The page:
Shortening travel times can also encourage longer trips as reduced travel costs encourage people to choose farther destinations. Although this may not increase the number of trips, it increases vehicle-kilometres travelled. In the long term, this effect alters land use patterns as people choose homes and workplace locations farther away than they would have without the expanded road capacity. These development patterns encourage automobile dependency which contributes to the high long-term demand elasticities of road expansion.[3]

Induced demand and transport planning[edit]

Although planners take into account future traffic growth when planning new roads (this often being an apparently reasonable justification for new roads in itself – that traffic growth will mean more road capacity is required), this traffic growth is calculated from increases in car ownership and economic activity, and does not take into account traffic induced by the presence of the new road (i.e. it is assumed that traffic will grow, regardless of whether a road is built or not).[3]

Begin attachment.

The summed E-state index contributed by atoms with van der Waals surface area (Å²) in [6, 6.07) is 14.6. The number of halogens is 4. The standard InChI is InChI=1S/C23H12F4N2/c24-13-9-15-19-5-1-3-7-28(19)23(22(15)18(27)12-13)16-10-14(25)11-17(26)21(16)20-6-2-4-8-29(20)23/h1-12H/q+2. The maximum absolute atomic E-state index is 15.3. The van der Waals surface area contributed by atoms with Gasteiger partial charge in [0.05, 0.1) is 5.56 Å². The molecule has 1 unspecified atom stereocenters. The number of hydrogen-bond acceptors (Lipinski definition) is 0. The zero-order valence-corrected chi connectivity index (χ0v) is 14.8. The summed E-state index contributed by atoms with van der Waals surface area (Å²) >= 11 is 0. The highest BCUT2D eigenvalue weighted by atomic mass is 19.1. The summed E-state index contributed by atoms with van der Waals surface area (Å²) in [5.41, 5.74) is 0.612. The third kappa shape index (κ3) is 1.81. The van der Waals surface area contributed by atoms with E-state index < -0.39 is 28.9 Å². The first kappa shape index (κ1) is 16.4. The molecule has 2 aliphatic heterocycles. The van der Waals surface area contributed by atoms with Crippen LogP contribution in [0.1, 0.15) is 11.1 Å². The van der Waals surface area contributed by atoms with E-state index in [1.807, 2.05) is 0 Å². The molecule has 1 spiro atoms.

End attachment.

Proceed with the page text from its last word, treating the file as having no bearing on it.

In the UK, the idea of induced traffic was used as a grounds for protests against government policy of road construction in the 1970s, 1980s and early 1990s, until it became accepted as a given by the government as a result of their own SACTRA (Standing Advisory Committee on Trunk Road Assessment) study of 1994 [1]. However, despite the concept of induced traffic now being accepted, it is not always considered.

A comparison of congestion data from 1982 to 2011 by the Texas A&M Transportation Institute clearly demonstrated that additional roadways reduced the rate of congestion increase. When increases in road capacity were matched to the increase demand, growth in congestion was found to be much lower.[4]

Reduced demand (the inverse effect)[edit]